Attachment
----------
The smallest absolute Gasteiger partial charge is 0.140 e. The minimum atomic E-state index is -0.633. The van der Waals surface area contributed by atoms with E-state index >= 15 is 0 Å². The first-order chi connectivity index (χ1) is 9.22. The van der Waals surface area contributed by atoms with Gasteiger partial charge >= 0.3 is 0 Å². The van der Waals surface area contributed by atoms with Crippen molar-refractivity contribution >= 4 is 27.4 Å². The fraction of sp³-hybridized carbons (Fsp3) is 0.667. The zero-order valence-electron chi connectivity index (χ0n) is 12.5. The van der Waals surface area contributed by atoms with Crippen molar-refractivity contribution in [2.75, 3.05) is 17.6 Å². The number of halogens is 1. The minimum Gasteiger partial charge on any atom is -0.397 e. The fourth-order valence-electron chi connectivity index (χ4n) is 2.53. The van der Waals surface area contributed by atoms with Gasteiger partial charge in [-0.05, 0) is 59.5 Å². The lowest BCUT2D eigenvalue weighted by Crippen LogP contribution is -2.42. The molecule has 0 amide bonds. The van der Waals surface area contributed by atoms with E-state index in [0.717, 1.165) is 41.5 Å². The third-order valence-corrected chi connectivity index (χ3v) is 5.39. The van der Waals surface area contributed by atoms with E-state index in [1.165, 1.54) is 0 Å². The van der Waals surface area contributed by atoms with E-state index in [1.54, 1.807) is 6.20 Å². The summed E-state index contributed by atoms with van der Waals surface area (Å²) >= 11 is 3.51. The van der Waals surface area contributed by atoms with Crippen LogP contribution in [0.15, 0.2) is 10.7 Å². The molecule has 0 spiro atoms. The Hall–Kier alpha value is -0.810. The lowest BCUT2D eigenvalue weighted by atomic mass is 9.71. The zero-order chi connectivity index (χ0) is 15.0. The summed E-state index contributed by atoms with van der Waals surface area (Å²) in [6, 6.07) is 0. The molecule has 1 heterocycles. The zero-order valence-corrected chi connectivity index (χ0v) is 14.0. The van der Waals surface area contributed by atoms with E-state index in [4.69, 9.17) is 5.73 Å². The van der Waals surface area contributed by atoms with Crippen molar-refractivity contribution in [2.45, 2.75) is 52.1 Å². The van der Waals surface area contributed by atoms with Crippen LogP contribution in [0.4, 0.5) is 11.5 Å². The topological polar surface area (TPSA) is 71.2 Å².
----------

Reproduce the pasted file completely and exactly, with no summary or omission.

The smallest absolute Gasteiger partial charge is 0.140 e. The minimum atomic E-state index is -0.633. The van der Waals surface area contributed by atoms with E-state index >= 15 is 0 Å². The first-order chi connectivity index (χ1) is 9.22. The van der Waals surface area contributed by atoms with Gasteiger partial charge >= 0.3 is 0 Å². The van der Waals surface area contributed by atoms with Crippen molar-refractivity contribution >= 4 is 27.4 Å². The fraction of sp³-hybridized carbons (Fsp3) is 0.667. The zero-order valence-electron chi connectivity index (χ0n) is 12.5. The van der Waals surface area contributed by atoms with Crippen molar-refractivity contribution in [2.75, 3.05) is 17.6 Å². The number of halogens is 1. The minimum Gasteiger partial charge on any atom is -0.397 e. The fourth-order valence-electron chi connectivity index (χ4n) is 2.53. The van der Waals surface area contributed by atoms with Gasteiger partial charge in [-0.05, 0) is 59.5 Å². The lowest BCUT2D eigenvalue weighted by Crippen LogP contribution is -2.42. The molecule has 0 amide bonds. The van der Waals surface area contributed by atoms with E-state index in [0.717, 1.165) is 41.5 Å². The third-order valence-corrected chi connectivity index (χ3v) is 5.39. The van der Waals surface area contributed by atoms with E-state index in [1.165, 1.54) is 0 Å². The van der Waals surface area contributed by atoms with E-state index in [1.54, 1.807) is 6.20 Å². The summed E-state index contributed by atoms with van der Waals surface area (Å²) >= 11 is 3.51. The van der Waals surface area contributed by atoms with Crippen LogP contribution in [0.15, 0.2) is 10.7 Å². The molecule has 0 spiro atoms. The Hall–Kier alpha value is -0.810. The lowest BCUT2D eigenvalue weighted by atomic mass is 9.71. The zero-order chi connectivity index (χ0) is 15.0. The summed E-state index contributed by atoms with van der Waals surface area (Å²) in [6, 6.07) is 0. The molecule has 1 heterocycles. The zero-order valence-corrected chi connectivity index (χ0v) is 14.0. The van der Waals surface area contributed by atoms with E-state index in [4.69, 9.17) is 5.73 Å². The van der Waals surface area contributed by atoms with Crippen molar-refractivity contribution in [2.45, 2.75) is 52.1 Å². The van der Waals surface area contributed by atoms with Crippen LogP contribution in [0.4, 0.5) is 11.5 Å². The topological polar surface area (TPSA) is 71.2 Å².